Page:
9 23 NB City window views

Watching the Sept. 16 New Buffalo Planning Commission special meeting through open windows at City Hall.

NEW BUFFALO — The multi-faceted, long-running and contentious issue of how to deal with short-term rental properties drew dozens of public comments and moments of spirited debate over the course of three New Buffalo city meetings as members of the Planning Commission and City Council wrestled with proposed rules related to zoning in the city’s three “R” (residential) districts.

Ultimately the Planning Commission, during a Sept. 21 special session, rejected two options for recommending to the City Council an “ORDINANCE TO AMEND SECTIONS 2-3 AND 6-2, AND ADD A NEW SECTION 20-8 TO THE NEW BUFFALO ZONING ORDINANCE” that would either “PROHIBIT NEW SHORT-TERM RENTALS IN THE R-1, R-2, AND R-3 ZONING DISTRICTS” (known as Proposal A) or “PROHIBIT NEW SHORT-TERM RENTALS IN THE R-1 ZONING DISTRICT” (Proposal B). Both were forwarded to planners by the council.

Proposal A was rejected by a 5-0 vote while Proposal B failed 4-1 (with Bill McCollum voting “yes” after saying a short-term rental at the Camp Buffalo development had caused a big problem the previous weekend).

The Planning Commission then discussed, but did not act on, an alternative recommendation suggested by Chairman Paul Billingslea, who cited “the 17-month moratorium” and his feeling that “there has to be a better alternative than this.”

He said one of the main issues regarding short-term rentals involves density.

“It’s not about the total number, it’s about where those specific rentals are. (They can) cancel out a neighborhood, change its entire tone … You can’t just saturate a neighborhood with short-term rentals.”

During the Sept. 21 special meeting, City Manager Darwin Watson said the current number of short-term rental licenses in the city stands at 148, with 88 of them in the R-1 district. He said there are 78 applications in line for new short-term rental licenses, 45 of them in R-1 (the city’s 17-month-old moratorium on the issuance of new licenses is currently scheduled to expire on Nov. 1). Watson also said the Granicus firm has reported 50 unregistered active short-term rentals in the city.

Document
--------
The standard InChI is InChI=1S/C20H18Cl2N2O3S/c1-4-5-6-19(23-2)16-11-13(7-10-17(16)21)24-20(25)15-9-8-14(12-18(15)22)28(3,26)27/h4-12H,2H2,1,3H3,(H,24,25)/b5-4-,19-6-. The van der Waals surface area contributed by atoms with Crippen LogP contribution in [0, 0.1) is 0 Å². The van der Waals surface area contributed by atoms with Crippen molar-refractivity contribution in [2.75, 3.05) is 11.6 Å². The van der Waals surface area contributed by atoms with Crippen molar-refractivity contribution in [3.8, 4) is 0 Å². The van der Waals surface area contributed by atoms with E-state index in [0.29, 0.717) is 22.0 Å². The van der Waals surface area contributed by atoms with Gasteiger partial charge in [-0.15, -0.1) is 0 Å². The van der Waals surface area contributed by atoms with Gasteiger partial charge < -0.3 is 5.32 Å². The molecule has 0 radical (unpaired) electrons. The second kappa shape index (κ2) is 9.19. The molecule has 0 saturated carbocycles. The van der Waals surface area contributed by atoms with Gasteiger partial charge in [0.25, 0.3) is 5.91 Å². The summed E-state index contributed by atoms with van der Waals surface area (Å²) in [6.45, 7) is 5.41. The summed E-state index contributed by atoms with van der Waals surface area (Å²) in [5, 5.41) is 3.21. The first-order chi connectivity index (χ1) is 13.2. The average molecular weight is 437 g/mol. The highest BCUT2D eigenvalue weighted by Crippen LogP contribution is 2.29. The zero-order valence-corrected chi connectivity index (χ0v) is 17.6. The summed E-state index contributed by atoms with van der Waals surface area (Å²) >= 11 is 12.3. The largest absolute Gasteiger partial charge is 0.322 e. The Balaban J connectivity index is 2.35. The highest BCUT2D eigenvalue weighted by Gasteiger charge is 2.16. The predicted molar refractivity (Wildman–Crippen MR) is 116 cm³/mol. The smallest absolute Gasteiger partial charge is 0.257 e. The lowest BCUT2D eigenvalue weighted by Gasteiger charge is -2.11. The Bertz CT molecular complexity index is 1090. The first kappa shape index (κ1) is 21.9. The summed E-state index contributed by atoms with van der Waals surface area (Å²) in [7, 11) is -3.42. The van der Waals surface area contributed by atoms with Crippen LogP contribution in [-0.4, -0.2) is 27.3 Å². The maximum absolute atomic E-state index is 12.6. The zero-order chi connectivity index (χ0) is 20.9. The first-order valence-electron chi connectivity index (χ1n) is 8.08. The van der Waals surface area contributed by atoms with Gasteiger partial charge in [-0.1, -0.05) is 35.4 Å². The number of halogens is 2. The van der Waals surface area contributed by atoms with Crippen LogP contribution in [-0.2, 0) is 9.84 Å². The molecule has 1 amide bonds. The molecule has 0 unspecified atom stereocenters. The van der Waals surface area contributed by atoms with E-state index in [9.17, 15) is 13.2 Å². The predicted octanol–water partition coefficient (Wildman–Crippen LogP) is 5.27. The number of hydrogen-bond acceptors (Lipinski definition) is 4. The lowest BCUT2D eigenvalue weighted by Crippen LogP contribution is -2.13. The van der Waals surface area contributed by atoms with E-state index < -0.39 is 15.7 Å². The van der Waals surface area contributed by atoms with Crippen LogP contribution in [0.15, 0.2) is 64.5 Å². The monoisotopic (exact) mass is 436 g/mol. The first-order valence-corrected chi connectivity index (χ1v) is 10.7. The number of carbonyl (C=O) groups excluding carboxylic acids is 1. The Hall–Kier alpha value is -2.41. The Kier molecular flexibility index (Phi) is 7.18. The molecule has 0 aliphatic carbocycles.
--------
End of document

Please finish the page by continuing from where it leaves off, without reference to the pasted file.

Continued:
Billingslea’s proposal was to allow the 45 outstanding license applications on the R-1 district to be processed, and then cap the number in that district where it stands for at least a year. He also called for more hard data to be made available (such as how many licensed properties are actually being used for short-term rentals) and review how the situation in the R-1 district is going to help guide decisions going forward.

“Can maybe we do 20 more short-term rentals in R-1?” He added that if the number of those applying exceeded the available licenses perhaps a lottery system could be employed.

Billingslea said members of the Planning Commission are currently “operating in a vacuum.”

“We don’t know the answers to a lot of these questions, but we have to take some action,” he said.

Ultimately Billingslea’s suggestion (which he called “a small step to move us forward”) was not proposed in the form of a motion by anyone on the commission. Planners Don Stoneburner and Mark Joseph said they need to be able to review more and better data before moving forward.

“I do not support any ordinance until we get more factual information, a survey, to see how the community feels,” Stoneburner said, later adding “I need more information before I can make a determination of what’s in the best interest.”

Although it was predicted that the City Council would pass either Proposal A or B the next time it meets, City Attorney Nick Curcio said it will take the council a minimum of two meetings to pass such a zoning amendment due to hearing requirements.

During the last portion of the Sept. 21 special meeting, members of the Planning Commission listened to a series of speakers comment on the short-term rental issue, with several thanking them for their actions that evening – as Heather Gradowski put it, “I think I speak for a lot of people here when I say it’s a breath of fresh air to feel like somebody’s actually listening to us.”